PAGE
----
Risk Patients

A risk patient is one who has a high probability of developing a disease over a specific period of time. Such patients either possess or have been exposed to “risk factors” for that disease. Therefore, a patient who smokes 30 cigarettes per day and has poor oral hygiene must be regarded as a risk patient for the development of periodontitis or necrotising ulcerative gingivitis (NUG) (see Chapter 6).

To help understand the role of risk factors, a model of disease pathogenesis that has been termed the “critical pathway model of pathogenesis” was developed by Offenbacher in 1996 (Fig 4-1). The model encompasses both the microbial and host components that contribute to periodontal destruction (Fig 2-1), but identifies nine key or critical stages in the process which must occur for disease development and progression. Each cycle of the closed loop represents further tissue destruction and risk factors may either lead to progress from one stage to the next within the loop, or to additional turns of the cycle. Equally, any critical stage may be reversed by successful host responses, or by elimination of risk factors.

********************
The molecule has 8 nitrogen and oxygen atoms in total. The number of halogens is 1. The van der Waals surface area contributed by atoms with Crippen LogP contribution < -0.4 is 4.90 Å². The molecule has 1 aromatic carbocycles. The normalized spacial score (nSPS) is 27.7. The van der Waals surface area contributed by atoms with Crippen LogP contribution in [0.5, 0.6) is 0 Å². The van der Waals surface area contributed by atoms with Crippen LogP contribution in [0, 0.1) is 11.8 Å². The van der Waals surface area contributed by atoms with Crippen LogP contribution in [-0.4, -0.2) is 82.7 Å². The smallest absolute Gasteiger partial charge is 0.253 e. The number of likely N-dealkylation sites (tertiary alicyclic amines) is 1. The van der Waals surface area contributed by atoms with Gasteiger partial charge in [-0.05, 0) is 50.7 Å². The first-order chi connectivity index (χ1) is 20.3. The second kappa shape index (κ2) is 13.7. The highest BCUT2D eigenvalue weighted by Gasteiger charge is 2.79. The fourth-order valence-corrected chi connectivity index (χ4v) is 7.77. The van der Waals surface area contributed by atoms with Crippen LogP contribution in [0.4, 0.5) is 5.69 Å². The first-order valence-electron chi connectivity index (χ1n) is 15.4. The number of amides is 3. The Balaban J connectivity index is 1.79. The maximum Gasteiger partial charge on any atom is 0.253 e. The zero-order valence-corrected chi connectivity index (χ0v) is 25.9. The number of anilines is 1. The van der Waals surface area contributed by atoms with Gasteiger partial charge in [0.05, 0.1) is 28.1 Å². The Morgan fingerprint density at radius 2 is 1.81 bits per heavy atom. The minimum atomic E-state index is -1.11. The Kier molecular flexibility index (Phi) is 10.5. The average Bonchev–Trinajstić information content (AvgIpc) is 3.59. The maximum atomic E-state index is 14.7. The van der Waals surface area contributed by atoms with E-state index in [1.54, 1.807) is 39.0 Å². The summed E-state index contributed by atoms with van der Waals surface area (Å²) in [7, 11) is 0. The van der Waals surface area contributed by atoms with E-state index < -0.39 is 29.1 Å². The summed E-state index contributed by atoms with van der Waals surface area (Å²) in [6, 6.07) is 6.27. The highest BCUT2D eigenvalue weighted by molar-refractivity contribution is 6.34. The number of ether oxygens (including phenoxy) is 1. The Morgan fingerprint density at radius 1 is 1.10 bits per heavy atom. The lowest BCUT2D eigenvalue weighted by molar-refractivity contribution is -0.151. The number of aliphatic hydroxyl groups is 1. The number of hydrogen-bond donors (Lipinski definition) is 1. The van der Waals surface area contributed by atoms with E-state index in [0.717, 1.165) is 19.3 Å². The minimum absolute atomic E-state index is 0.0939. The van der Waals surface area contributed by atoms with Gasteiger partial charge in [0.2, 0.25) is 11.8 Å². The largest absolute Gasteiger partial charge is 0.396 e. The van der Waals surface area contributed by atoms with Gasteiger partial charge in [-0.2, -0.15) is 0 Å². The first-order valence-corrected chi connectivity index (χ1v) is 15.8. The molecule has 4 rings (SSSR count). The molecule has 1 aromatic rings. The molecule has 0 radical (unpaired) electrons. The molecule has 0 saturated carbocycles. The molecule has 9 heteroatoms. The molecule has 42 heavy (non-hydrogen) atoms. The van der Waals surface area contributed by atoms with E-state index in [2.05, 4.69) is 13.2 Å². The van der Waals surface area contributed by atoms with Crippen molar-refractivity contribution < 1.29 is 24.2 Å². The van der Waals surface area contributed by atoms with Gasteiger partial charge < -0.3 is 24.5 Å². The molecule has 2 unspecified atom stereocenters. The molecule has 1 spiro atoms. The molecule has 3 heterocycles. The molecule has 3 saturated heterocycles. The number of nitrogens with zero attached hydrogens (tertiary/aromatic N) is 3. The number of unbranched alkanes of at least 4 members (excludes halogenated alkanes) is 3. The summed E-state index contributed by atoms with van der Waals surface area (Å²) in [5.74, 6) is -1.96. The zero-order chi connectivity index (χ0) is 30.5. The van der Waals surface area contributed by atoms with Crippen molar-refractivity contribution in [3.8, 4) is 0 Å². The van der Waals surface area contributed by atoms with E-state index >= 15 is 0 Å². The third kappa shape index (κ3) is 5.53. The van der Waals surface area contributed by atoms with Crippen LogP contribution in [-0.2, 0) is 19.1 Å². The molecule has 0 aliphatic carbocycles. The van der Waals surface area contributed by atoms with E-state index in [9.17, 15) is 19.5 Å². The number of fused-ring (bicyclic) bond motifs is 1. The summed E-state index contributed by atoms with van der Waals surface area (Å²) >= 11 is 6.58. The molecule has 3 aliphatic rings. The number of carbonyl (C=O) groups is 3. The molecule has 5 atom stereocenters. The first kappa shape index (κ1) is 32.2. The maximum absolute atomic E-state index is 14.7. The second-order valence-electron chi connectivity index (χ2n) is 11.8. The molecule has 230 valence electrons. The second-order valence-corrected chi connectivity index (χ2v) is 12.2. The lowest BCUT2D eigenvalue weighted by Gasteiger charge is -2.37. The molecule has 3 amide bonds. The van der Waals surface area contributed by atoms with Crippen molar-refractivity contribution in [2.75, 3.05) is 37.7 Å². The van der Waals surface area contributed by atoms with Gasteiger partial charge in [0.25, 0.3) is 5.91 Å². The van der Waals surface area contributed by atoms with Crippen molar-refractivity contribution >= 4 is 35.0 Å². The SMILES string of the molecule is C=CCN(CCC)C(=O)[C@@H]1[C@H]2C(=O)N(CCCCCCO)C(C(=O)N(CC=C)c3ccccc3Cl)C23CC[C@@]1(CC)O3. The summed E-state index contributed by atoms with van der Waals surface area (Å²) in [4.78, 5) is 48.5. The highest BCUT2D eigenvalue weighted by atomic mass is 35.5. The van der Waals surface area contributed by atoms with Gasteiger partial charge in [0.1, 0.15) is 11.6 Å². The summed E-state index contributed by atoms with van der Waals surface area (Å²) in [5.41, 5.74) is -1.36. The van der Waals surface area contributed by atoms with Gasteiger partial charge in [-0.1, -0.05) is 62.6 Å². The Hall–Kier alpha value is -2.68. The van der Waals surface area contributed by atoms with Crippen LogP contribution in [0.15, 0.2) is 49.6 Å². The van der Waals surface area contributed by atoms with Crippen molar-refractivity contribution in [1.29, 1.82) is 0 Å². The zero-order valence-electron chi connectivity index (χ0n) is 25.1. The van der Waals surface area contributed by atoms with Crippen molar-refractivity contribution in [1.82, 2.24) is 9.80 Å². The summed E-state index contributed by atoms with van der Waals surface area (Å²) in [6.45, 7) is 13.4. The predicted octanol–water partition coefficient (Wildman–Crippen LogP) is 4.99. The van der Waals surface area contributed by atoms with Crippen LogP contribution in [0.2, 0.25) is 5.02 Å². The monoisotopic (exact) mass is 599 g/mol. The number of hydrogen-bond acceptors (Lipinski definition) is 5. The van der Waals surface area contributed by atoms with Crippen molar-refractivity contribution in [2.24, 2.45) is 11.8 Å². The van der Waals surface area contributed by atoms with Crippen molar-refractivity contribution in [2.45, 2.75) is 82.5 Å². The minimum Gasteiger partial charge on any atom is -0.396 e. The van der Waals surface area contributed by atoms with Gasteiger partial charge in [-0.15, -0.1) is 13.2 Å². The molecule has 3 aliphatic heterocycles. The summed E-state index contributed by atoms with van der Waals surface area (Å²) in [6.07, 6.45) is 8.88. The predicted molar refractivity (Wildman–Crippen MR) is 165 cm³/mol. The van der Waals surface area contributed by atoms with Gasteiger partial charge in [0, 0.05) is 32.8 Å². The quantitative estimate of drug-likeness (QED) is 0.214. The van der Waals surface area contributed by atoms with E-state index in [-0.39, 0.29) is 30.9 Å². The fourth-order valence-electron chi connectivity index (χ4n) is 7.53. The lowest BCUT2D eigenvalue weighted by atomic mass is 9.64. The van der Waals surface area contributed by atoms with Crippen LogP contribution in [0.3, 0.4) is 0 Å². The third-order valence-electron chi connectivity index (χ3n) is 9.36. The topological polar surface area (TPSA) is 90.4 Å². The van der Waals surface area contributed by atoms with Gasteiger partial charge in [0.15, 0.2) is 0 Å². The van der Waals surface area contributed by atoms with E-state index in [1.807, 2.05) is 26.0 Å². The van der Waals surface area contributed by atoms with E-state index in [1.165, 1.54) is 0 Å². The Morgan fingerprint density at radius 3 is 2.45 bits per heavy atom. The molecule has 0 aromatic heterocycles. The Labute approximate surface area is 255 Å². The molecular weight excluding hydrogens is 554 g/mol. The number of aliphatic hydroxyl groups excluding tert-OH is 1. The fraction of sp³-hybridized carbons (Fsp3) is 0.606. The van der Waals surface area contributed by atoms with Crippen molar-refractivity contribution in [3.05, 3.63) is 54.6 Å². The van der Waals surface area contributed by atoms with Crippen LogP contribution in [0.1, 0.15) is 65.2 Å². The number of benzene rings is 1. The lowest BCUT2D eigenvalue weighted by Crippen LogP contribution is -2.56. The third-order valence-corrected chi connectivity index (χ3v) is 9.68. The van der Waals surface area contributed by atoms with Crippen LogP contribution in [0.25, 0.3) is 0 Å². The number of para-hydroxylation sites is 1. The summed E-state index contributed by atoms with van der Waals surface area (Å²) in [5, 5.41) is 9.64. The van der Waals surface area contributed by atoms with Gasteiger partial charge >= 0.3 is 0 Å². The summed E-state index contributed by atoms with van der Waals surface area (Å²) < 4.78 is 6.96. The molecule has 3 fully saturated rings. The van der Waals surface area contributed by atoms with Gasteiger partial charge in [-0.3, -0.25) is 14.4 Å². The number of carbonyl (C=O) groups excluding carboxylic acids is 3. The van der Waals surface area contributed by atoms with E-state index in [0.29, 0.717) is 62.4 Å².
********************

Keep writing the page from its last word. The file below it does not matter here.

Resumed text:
Multi-Level Risk Assessment

One of the problems with risk assessment in periodontal disease is that the diseases are multifactorial and assessment should therefore be at multiple levels. The presence of pathogenic bacteria alone is not sufficient to cause the disease. In simple terms, there are four levels to consider:

  1. The patient level               Perform at initial examination.

  2. The whole mouth level     Perform at initial examination and post-initial therapy.